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subjectLag Phase ; Poultry ; Crop ; Houses ; Farms ; Flaa Protein ; Enzymes ; Infection ; Pasture ; Livestock ; Colonization ; Typing ; Husbandry ; Aves ; Housing ; Farms ; Infection ; Residential Areas ; Lag Phase ; Pasture ; Colonization ; Longitudinal Studies ; Campylobacter ; British Isles ; Medical and Environmental Health ; Animal Diseases
description1. Because thermophilic Campylobacter spp. are common in chicken flocks reared extensively, cross-sectional and longitudinal studies were carried out on organic and free-range farms to determine the onset of colonisation (lag phase) and likely sources of flock infection. 2. For 14 organic and 14 free range flocks, there was a difference in lag phases, with the former being colonized at a mean of 14.1 d in comparison with 31.6 d for the latter. Whereas most free-range flocks became colonized when released on to pasture, those reared organically were usually colonized at the housed brooding stage. 3. Further study of organic flocks on three farms over 7 successive crop cycles confirmed that colonisation was strongly influenced by the prevailing husbandry conditions and was not a consequence of the length of the rearing period. 4. Molecular epidemiological investigations on a farm showing the shortest lag phase, using PFGE typing with two different restriction enzymes (SmaI and KpnI) and flaA SVR sequence typing, revealed that potential sources of colonisation for organic chickens were already present on the farm at the time of chick placement. Such sources included the ante area of the brooding house, surrounding pasture and other livestock being kept on the farm. 5. Overall, the study demonstrated that, under UK conditions, the prevalence of colonisation was greater in extensive flocks (95-100%) than it was for conventional broilers (55%), similar to the situation in other countries, but all three management systems showed comparable levels of caecal carriage in positive birds (log10/g 6.2-6.7).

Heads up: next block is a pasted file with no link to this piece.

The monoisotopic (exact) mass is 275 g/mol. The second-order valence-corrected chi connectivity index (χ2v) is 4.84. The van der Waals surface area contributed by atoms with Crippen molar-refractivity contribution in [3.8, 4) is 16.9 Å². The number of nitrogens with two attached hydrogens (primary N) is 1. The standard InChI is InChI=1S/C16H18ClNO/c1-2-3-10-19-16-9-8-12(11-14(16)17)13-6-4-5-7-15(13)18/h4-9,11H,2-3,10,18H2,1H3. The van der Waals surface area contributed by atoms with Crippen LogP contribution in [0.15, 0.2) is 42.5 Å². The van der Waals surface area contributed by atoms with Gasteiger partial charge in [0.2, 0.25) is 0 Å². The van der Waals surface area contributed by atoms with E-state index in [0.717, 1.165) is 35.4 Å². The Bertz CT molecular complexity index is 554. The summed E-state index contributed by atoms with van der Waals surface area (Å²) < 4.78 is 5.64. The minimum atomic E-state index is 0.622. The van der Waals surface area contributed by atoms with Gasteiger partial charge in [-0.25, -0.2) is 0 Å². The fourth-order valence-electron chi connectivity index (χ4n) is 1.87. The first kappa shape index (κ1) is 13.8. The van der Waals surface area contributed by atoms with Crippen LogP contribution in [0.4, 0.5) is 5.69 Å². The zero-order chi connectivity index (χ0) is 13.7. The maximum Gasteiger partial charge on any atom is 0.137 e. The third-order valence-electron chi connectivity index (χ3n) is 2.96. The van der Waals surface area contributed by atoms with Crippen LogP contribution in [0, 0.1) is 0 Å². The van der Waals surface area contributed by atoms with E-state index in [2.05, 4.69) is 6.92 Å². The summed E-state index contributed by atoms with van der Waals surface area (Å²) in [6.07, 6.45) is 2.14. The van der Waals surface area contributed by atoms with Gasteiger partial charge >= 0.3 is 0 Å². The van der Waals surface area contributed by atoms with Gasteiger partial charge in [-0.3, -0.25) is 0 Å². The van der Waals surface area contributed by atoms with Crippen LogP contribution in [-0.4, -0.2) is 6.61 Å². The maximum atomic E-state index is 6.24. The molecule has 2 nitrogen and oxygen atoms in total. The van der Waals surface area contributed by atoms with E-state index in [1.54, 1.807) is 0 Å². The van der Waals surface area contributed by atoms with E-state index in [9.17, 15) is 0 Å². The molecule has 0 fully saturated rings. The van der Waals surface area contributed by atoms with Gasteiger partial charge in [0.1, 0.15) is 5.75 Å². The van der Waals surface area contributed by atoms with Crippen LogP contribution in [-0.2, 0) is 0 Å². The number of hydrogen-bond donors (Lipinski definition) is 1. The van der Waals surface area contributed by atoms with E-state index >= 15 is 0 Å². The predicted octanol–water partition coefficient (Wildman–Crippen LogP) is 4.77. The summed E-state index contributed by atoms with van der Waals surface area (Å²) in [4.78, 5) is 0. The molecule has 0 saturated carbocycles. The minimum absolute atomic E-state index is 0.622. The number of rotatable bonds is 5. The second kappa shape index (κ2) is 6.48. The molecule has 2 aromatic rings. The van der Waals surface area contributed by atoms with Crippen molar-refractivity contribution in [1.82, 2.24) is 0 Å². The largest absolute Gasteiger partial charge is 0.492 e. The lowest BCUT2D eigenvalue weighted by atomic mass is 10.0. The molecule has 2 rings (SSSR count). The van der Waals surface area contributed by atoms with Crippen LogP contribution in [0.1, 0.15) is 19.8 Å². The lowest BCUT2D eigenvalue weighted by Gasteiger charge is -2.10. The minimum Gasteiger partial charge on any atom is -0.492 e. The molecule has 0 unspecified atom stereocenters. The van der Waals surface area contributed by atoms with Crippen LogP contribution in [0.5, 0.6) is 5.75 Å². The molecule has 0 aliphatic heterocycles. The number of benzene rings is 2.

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abstract1. Because thermophilic Campylobacter spp. are common in chicken flocks reared extensively, cross-sectional and longitudinal studies were carried out on organic and free-range farms to determine the onset of colonisation (lag phase) and likely sources of flock infection. 2. For 14 organic and 14 free range flocks, there was a difference in lag phases, with the former being colonized at a mean of 14.1 d in comparison with 31.6 d for the latter. Whereas most free-range flocks became colonized when released on to pasture, those reared organically were usually colonized at the housed brooding stage. 3. Further study of organic flocks on three farms over 7 successive crop cycles confirmed that colonisation was strongly influenced by the prevailing husbandry conditions and was not a consequence of the length of the rearing period. 4. Molecular epidemiological investigations on a farm showing the shortest lag phase, using PFGE typing with two different restriction enzymes (SmaI and KpnI) and flaA SVR sequence typing, revealed that potential sources of colonisation for organic chickens were already present on the farm at the time of chick placement. Such sources included the ante area of the brooding house, surrounding pasture and other livestock being kept on the farm. 5. Overall, the study demonstrated that, under UK conditions, the prevalence of colonisation was greater in extensive flocks (95-100%) than it was for conventional broilers (55%), similar to the situation in other countries, but all three management systems showed comparable levels of caecal carriage in positive birds (log10/g 6.2-6.7).
doi10.1080/00071668.2010.537306
urlhttp://search.proquest.com/docview/872135038/
date2011-02-01